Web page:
USA, Lilly antibody drug fails in a COVID-19 study; others go on
COVID-19, in the USA nerves on the development of treatments and vaccines: the antibody drug Eli Lilly was even sponsored by the National Institute of Allergy and Infectious Diseases.
And it was the agency of the National Institutes of Health (NIH) that stopped the study, claiming that the development of the same had shown not so much a safety problem (which also hovered), but a low probability that the drug was useful for hospitalized patients.
In the USA, an anti-COVID-19 drug ends its course: NIH intervention
In a statement Lilly notes that the government is continuing a separate study testing the antibody drug in mild to moderately ill patients, to try to prevent hospitalization and severe illness.
The company also is continuing its own studies testing the drug, which is being developed with the Canadian company AbCellera.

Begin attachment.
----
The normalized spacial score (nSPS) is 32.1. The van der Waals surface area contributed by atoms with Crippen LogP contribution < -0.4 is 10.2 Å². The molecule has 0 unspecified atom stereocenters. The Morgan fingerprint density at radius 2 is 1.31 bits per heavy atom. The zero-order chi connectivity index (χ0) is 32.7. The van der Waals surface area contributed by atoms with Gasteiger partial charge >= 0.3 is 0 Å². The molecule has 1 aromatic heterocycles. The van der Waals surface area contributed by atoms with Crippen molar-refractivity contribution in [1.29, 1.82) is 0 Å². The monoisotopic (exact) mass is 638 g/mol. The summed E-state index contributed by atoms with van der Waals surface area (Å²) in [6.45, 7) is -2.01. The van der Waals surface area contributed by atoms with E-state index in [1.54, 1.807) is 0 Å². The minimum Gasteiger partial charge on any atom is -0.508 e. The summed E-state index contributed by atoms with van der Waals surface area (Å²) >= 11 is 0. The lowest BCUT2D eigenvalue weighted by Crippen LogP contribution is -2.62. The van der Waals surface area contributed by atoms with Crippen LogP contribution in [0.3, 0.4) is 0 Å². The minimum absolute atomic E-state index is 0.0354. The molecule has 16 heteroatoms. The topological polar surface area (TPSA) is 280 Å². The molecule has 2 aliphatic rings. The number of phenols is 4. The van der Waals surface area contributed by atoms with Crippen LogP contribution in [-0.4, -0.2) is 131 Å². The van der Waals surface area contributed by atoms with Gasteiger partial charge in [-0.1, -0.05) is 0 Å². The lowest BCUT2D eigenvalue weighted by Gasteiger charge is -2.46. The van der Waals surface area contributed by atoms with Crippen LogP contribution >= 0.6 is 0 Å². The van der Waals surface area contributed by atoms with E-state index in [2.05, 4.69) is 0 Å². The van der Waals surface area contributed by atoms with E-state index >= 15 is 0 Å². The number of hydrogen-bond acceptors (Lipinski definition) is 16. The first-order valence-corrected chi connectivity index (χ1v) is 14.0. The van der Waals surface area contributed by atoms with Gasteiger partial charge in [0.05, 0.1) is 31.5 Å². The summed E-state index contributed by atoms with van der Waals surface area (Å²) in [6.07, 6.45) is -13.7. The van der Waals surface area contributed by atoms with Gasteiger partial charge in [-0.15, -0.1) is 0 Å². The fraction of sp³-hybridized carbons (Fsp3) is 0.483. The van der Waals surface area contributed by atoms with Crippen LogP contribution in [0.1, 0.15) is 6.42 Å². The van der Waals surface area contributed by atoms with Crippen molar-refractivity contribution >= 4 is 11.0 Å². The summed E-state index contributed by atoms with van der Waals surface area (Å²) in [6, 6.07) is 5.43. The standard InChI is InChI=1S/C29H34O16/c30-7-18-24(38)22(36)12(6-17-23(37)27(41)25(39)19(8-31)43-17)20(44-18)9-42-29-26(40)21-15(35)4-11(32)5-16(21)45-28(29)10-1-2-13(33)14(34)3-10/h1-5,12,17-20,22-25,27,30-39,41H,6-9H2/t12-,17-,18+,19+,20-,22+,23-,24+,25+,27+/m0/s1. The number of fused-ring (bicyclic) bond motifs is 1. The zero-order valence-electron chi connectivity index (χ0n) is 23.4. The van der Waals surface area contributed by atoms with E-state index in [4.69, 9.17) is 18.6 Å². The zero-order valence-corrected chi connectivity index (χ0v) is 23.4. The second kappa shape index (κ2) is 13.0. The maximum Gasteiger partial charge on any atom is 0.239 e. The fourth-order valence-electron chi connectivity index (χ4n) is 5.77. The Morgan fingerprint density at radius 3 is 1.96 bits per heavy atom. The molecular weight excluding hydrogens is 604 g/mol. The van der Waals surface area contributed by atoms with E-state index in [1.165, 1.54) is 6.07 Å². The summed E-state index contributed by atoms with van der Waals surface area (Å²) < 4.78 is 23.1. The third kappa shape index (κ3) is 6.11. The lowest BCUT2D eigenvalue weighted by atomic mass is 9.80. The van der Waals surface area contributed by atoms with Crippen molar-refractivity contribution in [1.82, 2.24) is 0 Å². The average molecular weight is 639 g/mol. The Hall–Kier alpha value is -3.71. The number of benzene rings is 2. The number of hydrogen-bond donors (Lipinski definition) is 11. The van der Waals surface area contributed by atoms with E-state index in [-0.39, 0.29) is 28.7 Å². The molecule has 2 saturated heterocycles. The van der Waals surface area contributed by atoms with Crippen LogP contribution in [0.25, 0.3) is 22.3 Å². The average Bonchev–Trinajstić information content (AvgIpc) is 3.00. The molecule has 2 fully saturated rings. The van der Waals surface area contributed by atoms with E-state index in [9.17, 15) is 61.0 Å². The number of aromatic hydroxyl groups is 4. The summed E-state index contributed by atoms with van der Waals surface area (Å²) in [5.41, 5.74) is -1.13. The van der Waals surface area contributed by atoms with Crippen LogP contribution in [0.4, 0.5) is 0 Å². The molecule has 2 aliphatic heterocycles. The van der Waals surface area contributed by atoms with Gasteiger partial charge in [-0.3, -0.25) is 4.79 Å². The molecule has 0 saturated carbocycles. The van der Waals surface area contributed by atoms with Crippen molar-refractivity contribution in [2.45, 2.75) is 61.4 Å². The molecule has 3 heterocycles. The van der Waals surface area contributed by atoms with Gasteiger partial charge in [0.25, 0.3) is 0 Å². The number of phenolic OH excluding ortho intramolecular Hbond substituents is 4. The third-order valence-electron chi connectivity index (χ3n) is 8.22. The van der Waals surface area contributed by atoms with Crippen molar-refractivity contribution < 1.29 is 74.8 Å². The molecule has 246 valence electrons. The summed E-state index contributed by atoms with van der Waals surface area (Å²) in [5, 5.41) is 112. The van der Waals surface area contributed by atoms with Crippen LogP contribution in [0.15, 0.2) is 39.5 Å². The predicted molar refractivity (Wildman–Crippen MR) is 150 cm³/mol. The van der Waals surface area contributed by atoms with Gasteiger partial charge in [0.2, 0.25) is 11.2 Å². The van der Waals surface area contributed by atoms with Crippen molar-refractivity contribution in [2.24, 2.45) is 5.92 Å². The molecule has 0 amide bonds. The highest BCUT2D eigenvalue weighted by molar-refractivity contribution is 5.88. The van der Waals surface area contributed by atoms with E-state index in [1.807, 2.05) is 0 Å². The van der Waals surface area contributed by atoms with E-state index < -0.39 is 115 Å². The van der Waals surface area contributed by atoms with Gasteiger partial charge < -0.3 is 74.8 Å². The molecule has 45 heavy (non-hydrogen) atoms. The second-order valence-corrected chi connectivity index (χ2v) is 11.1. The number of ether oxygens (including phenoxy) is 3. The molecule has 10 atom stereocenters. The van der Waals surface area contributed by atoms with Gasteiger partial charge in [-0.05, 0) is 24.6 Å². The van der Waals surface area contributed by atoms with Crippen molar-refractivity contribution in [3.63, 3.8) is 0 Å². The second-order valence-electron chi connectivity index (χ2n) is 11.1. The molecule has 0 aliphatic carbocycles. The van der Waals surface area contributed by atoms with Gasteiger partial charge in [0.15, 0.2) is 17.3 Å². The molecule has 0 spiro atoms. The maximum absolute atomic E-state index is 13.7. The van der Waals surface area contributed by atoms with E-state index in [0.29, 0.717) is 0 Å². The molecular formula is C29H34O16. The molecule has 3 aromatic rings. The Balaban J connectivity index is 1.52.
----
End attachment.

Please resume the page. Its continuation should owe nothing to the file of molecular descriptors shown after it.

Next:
Antibodies are proteins the body makes when an infection occurs; they attach to a virus and help it be eliminated.
The experimental drugs are concentrated versions of one or two specific antibodies that worked best against the coronavirus in lab and animal tests.
Lilly and Regeneron have asked the U.S. Food and Drug Administration to grant emergency use authorization for their drugs for COVID-19 while late-stage studies continue.
Lilly says its request is based on other results suggesting the drug helps patients who are not hospitalized, and that it will continue to seek the FDA’s permission for emergency use.